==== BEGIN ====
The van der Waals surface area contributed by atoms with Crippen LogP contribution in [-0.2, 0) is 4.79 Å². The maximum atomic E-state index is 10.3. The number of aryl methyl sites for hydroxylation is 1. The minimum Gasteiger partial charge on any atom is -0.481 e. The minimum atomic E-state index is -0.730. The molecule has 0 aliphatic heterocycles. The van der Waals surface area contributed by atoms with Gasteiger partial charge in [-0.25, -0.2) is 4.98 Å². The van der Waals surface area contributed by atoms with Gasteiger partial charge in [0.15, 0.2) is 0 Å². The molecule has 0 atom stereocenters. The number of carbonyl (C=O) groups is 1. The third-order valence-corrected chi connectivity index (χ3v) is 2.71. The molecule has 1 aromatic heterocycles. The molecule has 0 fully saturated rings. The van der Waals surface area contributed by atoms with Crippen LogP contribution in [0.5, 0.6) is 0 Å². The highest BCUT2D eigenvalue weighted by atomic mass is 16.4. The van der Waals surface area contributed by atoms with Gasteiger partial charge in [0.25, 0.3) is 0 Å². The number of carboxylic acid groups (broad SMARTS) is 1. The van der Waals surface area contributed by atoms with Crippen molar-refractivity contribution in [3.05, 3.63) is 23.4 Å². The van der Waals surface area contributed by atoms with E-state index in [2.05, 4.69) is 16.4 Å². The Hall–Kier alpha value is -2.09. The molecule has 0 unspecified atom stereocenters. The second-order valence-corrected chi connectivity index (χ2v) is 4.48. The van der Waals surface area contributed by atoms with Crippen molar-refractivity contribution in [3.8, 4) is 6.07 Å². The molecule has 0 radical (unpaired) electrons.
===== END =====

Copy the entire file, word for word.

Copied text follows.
The van der Waals surface area contributed by atoms with Crippen LogP contribution in [-0.2, 0) is 4.79 Å². The maximum atomic E-state index is 10.3. The number of aryl methyl sites for hydroxylation is 1. The minimum Gasteiger partial charge on any atom is -0.481 e. The minimum atomic E-state index is -0.730. The molecule has 0 aliphatic heterocycles. The van der Waals surface area contributed by atoms with Gasteiger partial charge in [-0.25, -0.2) is 4.98 Å². The van der Waals surface area contributed by atoms with Gasteiger partial charge in [0.15, 0.2) is 0 Å². The molecule has 0 atom stereocenters. The number of carbonyl (C=O) groups is 1. The third-order valence-corrected chi connectivity index (χ3v) is 2.71. The molecule has 1 aromatic heterocycles. The molecule has 0 fully saturated rings. The van der Waals surface area contributed by atoms with Crippen LogP contribution in [0.5, 0.6) is 0 Å². The highest BCUT2D eigenvalue weighted by atomic mass is 16.4. The van der Waals surface area contributed by atoms with Gasteiger partial charge in [0.25, 0.3) is 0 Å². The number of carboxylic acid groups (broad SMARTS) is 1. The van der Waals surface area contributed by atoms with Crippen molar-refractivity contribution in [3.05, 3.63) is 23.4 Å². The van der Waals surface area contributed by atoms with E-state index in [2.05, 4.69) is 16.4 Å². The Hall–Kier alpha value is -2.09. The molecule has 0 unspecified atom stereocenters. The second-order valence-corrected chi connectivity index (χ2v) is 4.48. The van der Waals surface area contributed by atoms with Crippen molar-refractivity contribution in [3.8, 4) is 6.07 Å². The molecule has 0 radical (unpaired) electrons.